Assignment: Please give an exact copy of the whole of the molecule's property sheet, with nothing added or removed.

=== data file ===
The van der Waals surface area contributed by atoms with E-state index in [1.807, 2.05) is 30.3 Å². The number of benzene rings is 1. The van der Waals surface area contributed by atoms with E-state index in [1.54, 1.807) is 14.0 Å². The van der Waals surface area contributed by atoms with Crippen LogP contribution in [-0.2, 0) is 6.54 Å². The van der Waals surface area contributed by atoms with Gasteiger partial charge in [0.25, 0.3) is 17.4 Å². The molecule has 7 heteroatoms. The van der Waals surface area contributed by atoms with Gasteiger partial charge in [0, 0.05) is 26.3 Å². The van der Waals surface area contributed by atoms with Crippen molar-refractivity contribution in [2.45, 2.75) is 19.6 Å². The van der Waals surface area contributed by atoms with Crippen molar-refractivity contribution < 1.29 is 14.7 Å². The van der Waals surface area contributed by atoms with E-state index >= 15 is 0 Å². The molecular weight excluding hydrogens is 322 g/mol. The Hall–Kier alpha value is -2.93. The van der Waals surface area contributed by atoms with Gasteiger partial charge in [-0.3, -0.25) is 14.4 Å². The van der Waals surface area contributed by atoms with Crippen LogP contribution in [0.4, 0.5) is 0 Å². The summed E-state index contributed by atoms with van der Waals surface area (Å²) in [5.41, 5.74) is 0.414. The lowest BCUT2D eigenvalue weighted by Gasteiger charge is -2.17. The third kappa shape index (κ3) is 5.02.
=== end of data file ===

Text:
The van der Waals surface area contributed by atoms with E-state index in [1.807, 2.05) is 30.3 Å². The number of benzene rings is 1. The van der Waals surface area contributed by atoms with E-state index in [1.54, 1.807) is 14.0 Å². The van der Waals surface area contributed by atoms with Crippen LogP contribution in [-0.2, 0) is 6.54 Å². The van der Waals surface area contributed by atoms with Gasteiger partial charge in [0.25, 0.3) is 17.4 Å². The molecule has 7 heteroatoms. The van der Waals surface area contributed by atoms with Gasteiger partial charge in [0, 0.05) is 26.3 Å². The van der Waals surface area contributed by atoms with Crippen molar-refractivity contribution in [2.45, 2.75) is 19.6 Å². The van der Waals surface area contributed by atoms with Crippen molar-refractivity contribution < 1.29 is 14.7 Å². The van der Waals surface area contributed by atoms with E-state index >= 15 is 0 Å². The molecular weight excluding hydrogens is 322 g/mol. The Hall–Kier alpha value is -2.93. The van der Waals surface area contributed by atoms with Gasteiger partial charge in [-0.3, -0.25) is 14.4 Å². The van der Waals surface area contributed by atoms with Crippen LogP contribution in [0.4, 0.5) is 0 Å². The summed E-state index contributed by atoms with van der Waals surface area (Å²) in [5.41, 5.74) is 0.414. The lowest BCUT2D eigenvalue weighted by Gasteiger charge is -2.17. The third kappa shape index (κ3) is 5.02.